Dear Qualified Financial Advisor,
After many years of living in a rented home with my wife and child, I’m considering taking a home loan — the rent rates in my city are skyrocketing and I like the idea of having my own place. I’ve been fairly cautious about managing my expenses and savings so far, and I have enough for a down payment, but I don’t know what else I need to have in place before I take on a loan. How do I know that I’m financially ready to take this step?
An Aspiring Homeowner
Hey Aspiring Homeowner,
Having a house of your own is a feeling that is unparalleled. It gives you a sense of belonging, and moreover, it also gives a sense of security with regard to your family’s future. That said, it is certainly a huge decision and should be an informed one, and there are a few things you need to take care of before you buy the house. Firstly, make sure you have an emergency fund. Before setting aside funds for your down payment, set aside six months’ worth of monthly expenses for any emergencies and contingencies.
Since you are taking on a housing loan, do buy a term insurance policy prior to buying the house. This will ensure that your family is well secured. Your insurance cover should be enough to take care of your family in case of any eventuality and for them to repay the housing loan. You can also always assign the term policy to the housing loan provider. You may want to avoid buying policies suggested by banks, wherein you pay a single premium and it covers the loan, popularly called home loan insurance. That premium, although it is one-time, is high, and the insurance cover keeps reducing with passing tenure and a reduction in the outstanding loan amount.
Also, to ensure you’re making the right decision, you should do a simple exercise and calculate the yearly rent as a percentage of the property price you are paying. Let’s say you are buying a house worth ₹40 lakhs, and that same house, on rent, would result in a yearly rental outflow of ₹1.8 lakhs for you. If you look at it, ₹1.8 lakhs is around 4.5% of the house cost, which makes buying a better option as compared to renting in the long run. The rental yields would of course differ from city to city and even localities, and there are other factors — some practical, like appreciation and ownership, and others emotional, like a sense of ownership, creating an asset, security, etc. — but simple math like this always helps to make an informed decision.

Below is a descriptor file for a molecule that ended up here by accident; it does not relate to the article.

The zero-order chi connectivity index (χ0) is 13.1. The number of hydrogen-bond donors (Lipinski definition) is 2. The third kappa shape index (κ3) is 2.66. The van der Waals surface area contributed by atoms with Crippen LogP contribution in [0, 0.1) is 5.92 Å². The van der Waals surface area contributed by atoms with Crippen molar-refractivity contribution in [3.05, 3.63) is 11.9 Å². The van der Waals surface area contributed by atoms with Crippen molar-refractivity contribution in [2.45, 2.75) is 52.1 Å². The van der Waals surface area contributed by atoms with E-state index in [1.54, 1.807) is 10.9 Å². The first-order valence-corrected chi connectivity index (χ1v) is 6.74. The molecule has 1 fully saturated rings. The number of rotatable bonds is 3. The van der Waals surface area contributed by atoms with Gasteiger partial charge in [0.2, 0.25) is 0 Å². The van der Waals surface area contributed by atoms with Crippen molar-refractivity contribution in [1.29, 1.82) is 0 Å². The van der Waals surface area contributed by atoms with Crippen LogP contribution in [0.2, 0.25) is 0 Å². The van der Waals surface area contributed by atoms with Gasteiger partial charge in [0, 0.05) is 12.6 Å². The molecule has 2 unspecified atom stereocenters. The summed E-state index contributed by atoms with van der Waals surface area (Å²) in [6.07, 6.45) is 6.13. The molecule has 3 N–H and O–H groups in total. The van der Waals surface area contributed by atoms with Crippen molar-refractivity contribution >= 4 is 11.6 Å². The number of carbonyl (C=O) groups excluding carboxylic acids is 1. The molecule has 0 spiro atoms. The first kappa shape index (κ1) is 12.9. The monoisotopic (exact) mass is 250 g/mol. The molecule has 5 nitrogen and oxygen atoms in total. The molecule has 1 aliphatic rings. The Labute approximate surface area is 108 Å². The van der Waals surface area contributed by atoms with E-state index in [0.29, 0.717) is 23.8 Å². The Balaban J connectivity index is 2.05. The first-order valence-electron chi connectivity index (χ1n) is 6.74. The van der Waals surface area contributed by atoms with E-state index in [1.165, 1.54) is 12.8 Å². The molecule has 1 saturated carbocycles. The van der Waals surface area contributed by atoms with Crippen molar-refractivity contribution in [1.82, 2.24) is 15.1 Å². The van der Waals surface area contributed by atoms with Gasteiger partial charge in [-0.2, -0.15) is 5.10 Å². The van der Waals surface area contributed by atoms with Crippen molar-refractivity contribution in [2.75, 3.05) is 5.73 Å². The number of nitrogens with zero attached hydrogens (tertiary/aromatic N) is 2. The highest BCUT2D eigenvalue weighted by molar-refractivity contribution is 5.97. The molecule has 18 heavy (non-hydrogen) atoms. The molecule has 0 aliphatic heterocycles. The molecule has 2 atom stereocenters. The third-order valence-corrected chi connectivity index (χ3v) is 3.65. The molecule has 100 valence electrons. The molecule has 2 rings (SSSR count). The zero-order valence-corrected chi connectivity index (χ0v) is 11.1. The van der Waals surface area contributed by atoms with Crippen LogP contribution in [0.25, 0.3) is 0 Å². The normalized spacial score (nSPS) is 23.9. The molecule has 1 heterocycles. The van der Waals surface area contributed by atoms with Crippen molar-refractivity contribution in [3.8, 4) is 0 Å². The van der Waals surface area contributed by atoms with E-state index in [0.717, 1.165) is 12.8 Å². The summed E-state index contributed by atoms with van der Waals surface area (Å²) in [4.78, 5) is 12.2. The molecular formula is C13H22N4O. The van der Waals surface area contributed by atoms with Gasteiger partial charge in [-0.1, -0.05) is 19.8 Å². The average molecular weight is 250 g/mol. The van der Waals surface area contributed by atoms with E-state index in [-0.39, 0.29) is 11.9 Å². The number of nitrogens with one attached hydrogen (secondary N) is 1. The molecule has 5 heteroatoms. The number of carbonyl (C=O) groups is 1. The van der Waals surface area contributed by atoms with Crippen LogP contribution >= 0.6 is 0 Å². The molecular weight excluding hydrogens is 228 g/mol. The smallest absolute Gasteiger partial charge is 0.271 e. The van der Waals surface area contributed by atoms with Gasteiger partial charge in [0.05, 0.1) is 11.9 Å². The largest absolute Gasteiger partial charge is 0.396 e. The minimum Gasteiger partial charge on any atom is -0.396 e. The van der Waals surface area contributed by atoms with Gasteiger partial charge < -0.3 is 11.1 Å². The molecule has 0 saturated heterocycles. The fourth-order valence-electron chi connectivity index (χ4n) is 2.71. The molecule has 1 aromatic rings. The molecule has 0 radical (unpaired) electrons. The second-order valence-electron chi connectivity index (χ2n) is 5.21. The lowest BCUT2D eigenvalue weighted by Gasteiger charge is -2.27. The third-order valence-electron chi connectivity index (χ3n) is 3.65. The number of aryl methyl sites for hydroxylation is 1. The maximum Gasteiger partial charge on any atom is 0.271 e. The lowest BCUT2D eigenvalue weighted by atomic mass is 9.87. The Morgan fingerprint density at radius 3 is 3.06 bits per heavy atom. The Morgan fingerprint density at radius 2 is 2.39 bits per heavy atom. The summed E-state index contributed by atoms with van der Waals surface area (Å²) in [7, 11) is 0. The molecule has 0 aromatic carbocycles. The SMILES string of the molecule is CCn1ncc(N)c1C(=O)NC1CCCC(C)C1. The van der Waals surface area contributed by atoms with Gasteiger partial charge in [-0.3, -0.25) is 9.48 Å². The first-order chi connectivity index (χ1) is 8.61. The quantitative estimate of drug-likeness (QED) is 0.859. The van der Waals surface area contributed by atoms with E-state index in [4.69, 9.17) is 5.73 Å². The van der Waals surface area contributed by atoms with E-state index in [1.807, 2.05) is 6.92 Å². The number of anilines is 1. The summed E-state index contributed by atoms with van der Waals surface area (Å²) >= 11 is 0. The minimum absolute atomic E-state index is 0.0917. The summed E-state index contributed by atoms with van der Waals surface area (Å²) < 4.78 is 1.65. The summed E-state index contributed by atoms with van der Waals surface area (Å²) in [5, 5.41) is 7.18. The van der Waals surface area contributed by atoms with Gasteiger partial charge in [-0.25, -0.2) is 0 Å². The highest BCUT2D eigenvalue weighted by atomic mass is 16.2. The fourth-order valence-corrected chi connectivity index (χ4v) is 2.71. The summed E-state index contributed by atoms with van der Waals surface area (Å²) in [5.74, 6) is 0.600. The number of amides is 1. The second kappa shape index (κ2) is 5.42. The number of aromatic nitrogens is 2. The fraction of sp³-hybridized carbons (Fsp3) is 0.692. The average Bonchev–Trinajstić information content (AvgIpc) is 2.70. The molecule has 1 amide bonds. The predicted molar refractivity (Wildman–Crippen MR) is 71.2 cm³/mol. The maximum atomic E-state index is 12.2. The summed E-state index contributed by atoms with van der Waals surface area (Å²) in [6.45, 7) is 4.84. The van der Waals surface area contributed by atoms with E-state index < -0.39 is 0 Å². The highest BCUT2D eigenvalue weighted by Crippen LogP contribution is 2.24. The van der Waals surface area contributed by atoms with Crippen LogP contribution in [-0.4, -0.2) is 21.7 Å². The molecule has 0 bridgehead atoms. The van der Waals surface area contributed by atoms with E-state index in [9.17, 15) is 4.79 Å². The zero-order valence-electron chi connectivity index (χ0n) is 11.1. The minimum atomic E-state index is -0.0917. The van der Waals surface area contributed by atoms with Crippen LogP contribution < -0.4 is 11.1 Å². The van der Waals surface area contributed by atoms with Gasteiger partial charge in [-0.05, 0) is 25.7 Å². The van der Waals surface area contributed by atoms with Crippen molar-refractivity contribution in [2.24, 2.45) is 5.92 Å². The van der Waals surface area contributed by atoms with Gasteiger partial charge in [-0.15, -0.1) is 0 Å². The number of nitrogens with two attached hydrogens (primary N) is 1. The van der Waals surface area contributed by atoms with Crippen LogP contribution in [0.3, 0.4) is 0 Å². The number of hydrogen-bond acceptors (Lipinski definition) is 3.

When it comes to the actual home loan, do your research — check and compare the various interest rates available in the market. Ideally, you should first check with the bank you have an existing account with. If you have a good banking relationship, chances are you will get a preferred rate that is lower than the prevailing rate. Also, do check your CIBIL score as higher score results will help reduce the interest rate further.
There are also options available with banks, wherein if you have any surplus funds in your bank account, that number is adjusted against the outstanding home loan principal and the interest is calculated and charged on the balance outstanding principal amount. This interest is calculated on a daily basis, while at the same time, the balance in your bank account is also available for use. You could drastically reduce your monthly EMI by using this facility, but the interest rate might be marginally higher than existing rates. In short, higher the surplus balance, lesser the interest paid, and higher the savings.
Since you said that you have enough for down payment, you ought to also check the proportion of home loan versus own funds, and compare with the available interest rate and the EMI you will be paying. This is important — if the interest rate is low, you can take on a higher percentage as loan and keep a part of your down payment for emergencies and contingencies. Ideally, your EMI should be between 25% and 50% of your monthly income.
Ultimately, while I know you have the EMIs to take care of, please do not ignore the future. You will need funds for your retirement, your child’s education, and so on. If your time horizon is more than 10 years, you should consider also investing in equity funds as they will generate returns that exceed the inflation rate, which will help you create enough wealth to achieve these goals. Look at your monthly cashflows and start investing whatever is surplus at the end of the month — and try and increase that number as much as possible.
I hope this helps you make an informed decision.